SAN DIEGO – Eric Weddle’s résumé pretty much speaks for itself. In 13 NFL seasons, the Southern California native proved himself a dominant force in the defensive backfield and a central figure on the Chargers’ defense for more than a decade.
Fresh out of retirement, the 37-year-old is headed somewhere he’s never been: the Super Bowl.
With the Rams rallying to beat the San Francisco 49ers Sunday for the NFC title, Los Angeles will meet the Cincinnati Bengals on their home field in two weeks at SoFi Stadium.
Weddle rejoined the Rams this month with the team’s secondary hurting and now he’s smack dab in the middle of a vaunted defense featuring dominant defensive tackle Aaron Donald, shutdown corner Jalen Ramsey and longtime NFL vet Von Miller.
“It’s hard to put into words, honestly,” Weddle recently told FOX 5’s Troy Hirsch. “I was happy in the next stage of my life. Happy as can be. It was a different happiness obviously with my kids and being taxi driver at night and being head coach of my son’s 12U tackle team in the fall. I was just doing all the things that you do when you’re retired and I was very content and happy and just getting a great routine.
“On a Tuesday afternoon, you get a call from an old coach and it puts things in motion. Now, two-and-a-half weeks later, I’m getting ready for the NFC championship.”
Weddle played nine seasons for the Chargers after being drafted by the team out of Utah in the second round of the 2007 NFL Draft. He’s a six-time Pro Bowler and twice was named a First-Team All-Pro, including in 2011 when he led the league in interceptions.
He signed a four-year deal with the Baltimore Ravens in 2016 and played three seasons there until playing his last season in 2019 as a member of the Rams.
Here’s more from Weddle’s chat with Hirsch, which came the week prior to the NFC Championship Game. Weddle discussed why he came out of retirement and what comes next in his storied career. It has been lightly edited for clarity.
Troy Hirsch: You played 13 years in the NFL, retired for two and then come back. After playing a couple of games, do you pick up where you left off or do you feel like a rookie again?
Weddle: “A couple of things expedite the process, right? What made me have a long career and what separated myself and what made me unique is how hard I worked and how I kept myself in shape. That just doesn’t leave you when you retire, right? It becomes who you are. A lot of the working out I’ve done over the last year and a half is obviously to deal with the pains you have from playing so long.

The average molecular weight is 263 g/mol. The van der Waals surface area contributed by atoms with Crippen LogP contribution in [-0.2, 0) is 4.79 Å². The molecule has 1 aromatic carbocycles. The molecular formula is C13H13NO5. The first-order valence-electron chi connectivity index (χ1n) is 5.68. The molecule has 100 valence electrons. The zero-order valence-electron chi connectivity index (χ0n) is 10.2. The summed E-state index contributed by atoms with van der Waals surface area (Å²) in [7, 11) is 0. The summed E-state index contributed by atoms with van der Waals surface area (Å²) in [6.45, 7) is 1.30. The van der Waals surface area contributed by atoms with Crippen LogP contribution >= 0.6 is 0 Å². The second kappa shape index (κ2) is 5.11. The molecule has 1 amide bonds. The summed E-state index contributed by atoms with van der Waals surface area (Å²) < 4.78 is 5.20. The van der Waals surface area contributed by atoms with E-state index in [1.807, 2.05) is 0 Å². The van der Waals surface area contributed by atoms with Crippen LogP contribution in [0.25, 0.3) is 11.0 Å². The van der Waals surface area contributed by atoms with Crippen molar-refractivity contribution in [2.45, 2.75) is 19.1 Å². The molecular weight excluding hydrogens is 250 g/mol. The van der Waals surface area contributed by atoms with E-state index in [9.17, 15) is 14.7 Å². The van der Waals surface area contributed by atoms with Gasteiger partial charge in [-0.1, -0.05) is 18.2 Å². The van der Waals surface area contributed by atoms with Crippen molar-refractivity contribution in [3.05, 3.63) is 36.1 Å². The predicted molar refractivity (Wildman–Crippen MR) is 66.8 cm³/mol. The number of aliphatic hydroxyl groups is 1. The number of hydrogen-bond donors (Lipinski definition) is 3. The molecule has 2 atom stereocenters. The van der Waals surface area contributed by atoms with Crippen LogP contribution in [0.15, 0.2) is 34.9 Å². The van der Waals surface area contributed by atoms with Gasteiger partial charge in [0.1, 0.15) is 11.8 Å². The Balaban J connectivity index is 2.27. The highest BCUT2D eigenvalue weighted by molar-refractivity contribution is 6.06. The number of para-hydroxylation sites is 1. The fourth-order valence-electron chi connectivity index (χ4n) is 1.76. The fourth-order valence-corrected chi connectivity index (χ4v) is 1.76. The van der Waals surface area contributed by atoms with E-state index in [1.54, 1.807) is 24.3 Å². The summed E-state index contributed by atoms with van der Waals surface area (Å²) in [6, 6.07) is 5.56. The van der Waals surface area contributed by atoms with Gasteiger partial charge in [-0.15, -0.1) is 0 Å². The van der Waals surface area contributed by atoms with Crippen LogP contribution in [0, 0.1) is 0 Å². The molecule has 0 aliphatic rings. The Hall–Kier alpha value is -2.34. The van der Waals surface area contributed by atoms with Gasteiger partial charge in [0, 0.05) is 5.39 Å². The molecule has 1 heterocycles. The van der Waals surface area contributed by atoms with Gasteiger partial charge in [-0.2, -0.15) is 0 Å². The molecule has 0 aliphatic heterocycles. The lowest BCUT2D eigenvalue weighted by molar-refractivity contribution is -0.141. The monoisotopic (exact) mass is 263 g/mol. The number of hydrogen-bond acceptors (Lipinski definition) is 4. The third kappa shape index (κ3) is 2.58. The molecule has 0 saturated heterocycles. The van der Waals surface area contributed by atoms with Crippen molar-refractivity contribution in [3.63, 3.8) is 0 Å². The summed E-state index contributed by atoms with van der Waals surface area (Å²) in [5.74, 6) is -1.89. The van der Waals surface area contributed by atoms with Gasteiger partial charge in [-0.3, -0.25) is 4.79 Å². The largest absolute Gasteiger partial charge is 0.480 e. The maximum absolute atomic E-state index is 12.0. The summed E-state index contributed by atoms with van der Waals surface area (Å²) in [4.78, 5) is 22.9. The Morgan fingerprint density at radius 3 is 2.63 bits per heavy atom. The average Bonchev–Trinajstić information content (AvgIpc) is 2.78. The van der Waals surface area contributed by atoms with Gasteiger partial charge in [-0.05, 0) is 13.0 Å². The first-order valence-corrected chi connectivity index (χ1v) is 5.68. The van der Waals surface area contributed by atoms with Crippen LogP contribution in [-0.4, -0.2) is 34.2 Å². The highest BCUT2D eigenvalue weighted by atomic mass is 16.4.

“But it is who you are. I like lifting, I like running, and I like staying in shape and being healthy. If I never thought it was a possibility physically, I wouldn’t have even tried it. I’ve lost some weight and I don’t ache as bad. I still have the aches and pains around my whole body, but who doesn’t after playing so long?
“When I got in the building and you see the smiles and you see the excitement from my old teammates, it just picks you up like I’d never left. Obviously on the field, the mind — you play as long as I have and you see what you see, you know what’s coming, right? You know how to react. It’s more so your body following suit with what your mind is telling you to do. After those first two practices in Arizona, there wasn’t really any dropoff from myself or anyone else out there, then it was like, ‘Alright, let’s go do this. You’re suiting up Monday.’
“I could have easily fell flat on my face and then I would have went home and nothing would have happened from there, right? Knowing me and what my standard is, I felt like this is a story that is meant to be, right?”
TH: To use your words, Eric, are you surprised that you didn’t fall flat on your face? Were you surprised at how quickly it all came back to you?
EW: “I honestly can tell you I’ve never worked so hard in my life as in the last two and a half weeks, both physically, mentally, eating, studying, doing everything I can to make the most of this second chance. I know guys two years out of retirement don’t get this chance, right? They just don’t. I never live like this anyway, but even more so now, being in the position I am playing meaningful snaps. It’s not like I’m not playing. I’m in there and making plays and helping this team.
“What surprised me the most was how easy it came back. Honestly. I don’t take for granted how hard it is to be in the NFL, how much training it takes to be right. When you couple the things over the last year and a half, two years — me being healthy, dropping some weight — this is the best I’ve felt in January since I can remember.
“Now, the movements, the exposure and all that stuff, you can’t replicate that. It’s kind of easing into that. I had five days to get ready for an NFL game. It wasn’t like I had three weeks to get ready running, training and all that other stuff. It was you’re either going or you’re not. Surprisingly enough, the mind is powerful. When you commit and decide you’re going to do it, you can do some magical things.”